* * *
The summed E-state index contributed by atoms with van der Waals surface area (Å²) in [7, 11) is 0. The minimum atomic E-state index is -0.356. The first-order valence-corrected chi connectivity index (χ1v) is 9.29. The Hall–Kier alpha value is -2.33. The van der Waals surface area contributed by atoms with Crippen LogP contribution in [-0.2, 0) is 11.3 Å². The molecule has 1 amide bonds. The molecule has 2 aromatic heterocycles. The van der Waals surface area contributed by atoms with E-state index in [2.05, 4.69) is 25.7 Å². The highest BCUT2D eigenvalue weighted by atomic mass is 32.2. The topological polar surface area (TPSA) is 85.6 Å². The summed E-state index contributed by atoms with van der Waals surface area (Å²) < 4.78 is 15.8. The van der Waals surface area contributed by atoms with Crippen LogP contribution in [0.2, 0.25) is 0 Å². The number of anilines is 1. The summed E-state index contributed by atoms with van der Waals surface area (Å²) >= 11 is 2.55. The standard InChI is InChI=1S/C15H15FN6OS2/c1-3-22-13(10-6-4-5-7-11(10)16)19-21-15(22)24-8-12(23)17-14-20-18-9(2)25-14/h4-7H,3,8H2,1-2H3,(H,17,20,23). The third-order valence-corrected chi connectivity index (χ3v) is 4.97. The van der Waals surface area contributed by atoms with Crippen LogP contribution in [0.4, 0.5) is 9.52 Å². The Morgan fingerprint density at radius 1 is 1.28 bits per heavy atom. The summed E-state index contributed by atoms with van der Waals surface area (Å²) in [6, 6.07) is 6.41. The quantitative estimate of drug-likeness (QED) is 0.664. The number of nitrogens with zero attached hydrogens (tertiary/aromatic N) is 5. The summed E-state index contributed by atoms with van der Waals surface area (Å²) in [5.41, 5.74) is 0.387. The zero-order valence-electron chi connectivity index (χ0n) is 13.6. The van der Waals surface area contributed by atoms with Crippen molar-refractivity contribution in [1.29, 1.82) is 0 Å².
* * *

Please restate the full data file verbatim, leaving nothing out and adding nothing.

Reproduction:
The summed E-state index contributed by atoms with van der Waals surface area (Å²) in [7, 11) is 0. The minimum atomic E-state index is -0.356. The first-order valence-corrected chi connectivity index (χ1v) is 9.29. The Hall–Kier alpha value is -2.33. The van der Waals surface area contributed by atoms with Crippen LogP contribution in [-0.2, 0) is 11.3 Å². The molecule has 1 amide bonds. The molecule has 2 aromatic heterocycles. The van der Waals surface area contributed by atoms with E-state index in [2.05, 4.69) is 25.7 Å². The highest BCUT2D eigenvalue weighted by atomic mass is 32.2. The topological polar surface area (TPSA) is 85.6 Å². The summed E-state index contributed by atoms with van der Waals surface area (Å²) < 4.78 is 15.8. The van der Waals surface area contributed by atoms with Crippen LogP contribution in [0.2, 0.25) is 0 Å². The number of anilines is 1. The summed E-state index contributed by atoms with van der Waals surface area (Å²) >= 11 is 2.55. The standard InChI is InChI=1S/C15H15FN6OS2/c1-3-22-13(10-6-4-5-7-11(10)16)19-21-15(22)24-8-12(23)17-14-20-18-9(2)25-14/h4-7H,3,8H2,1-2H3,(H,17,20,23). The third-order valence-corrected chi connectivity index (χ3v) is 4.97. The van der Waals surface area contributed by atoms with Crippen LogP contribution in [0.4, 0.5) is 9.52 Å². The Morgan fingerprint density at radius 1 is 1.28 bits per heavy atom. The summed E-state index contributed by atoms with van der Waals surface area (Å²) in [6, 6.07) is 6.41. The quantitative estimate of drug-likeness (QED) is 0.664. The number of nitrogens with zero attached hydrogens (tertiary/aromatic N) is 5. The summed E-state index contributed by atoms with van der Waals surface area (Å²) in [5.41, 5.74) is 0.387. The zero-order valence-electron chi connectivity index (χ0n) is 13.6. The van der Waals surface area contributed by atoms with Crippen molar-refractivity contribution in [1.29, 1.82) is 0 Å².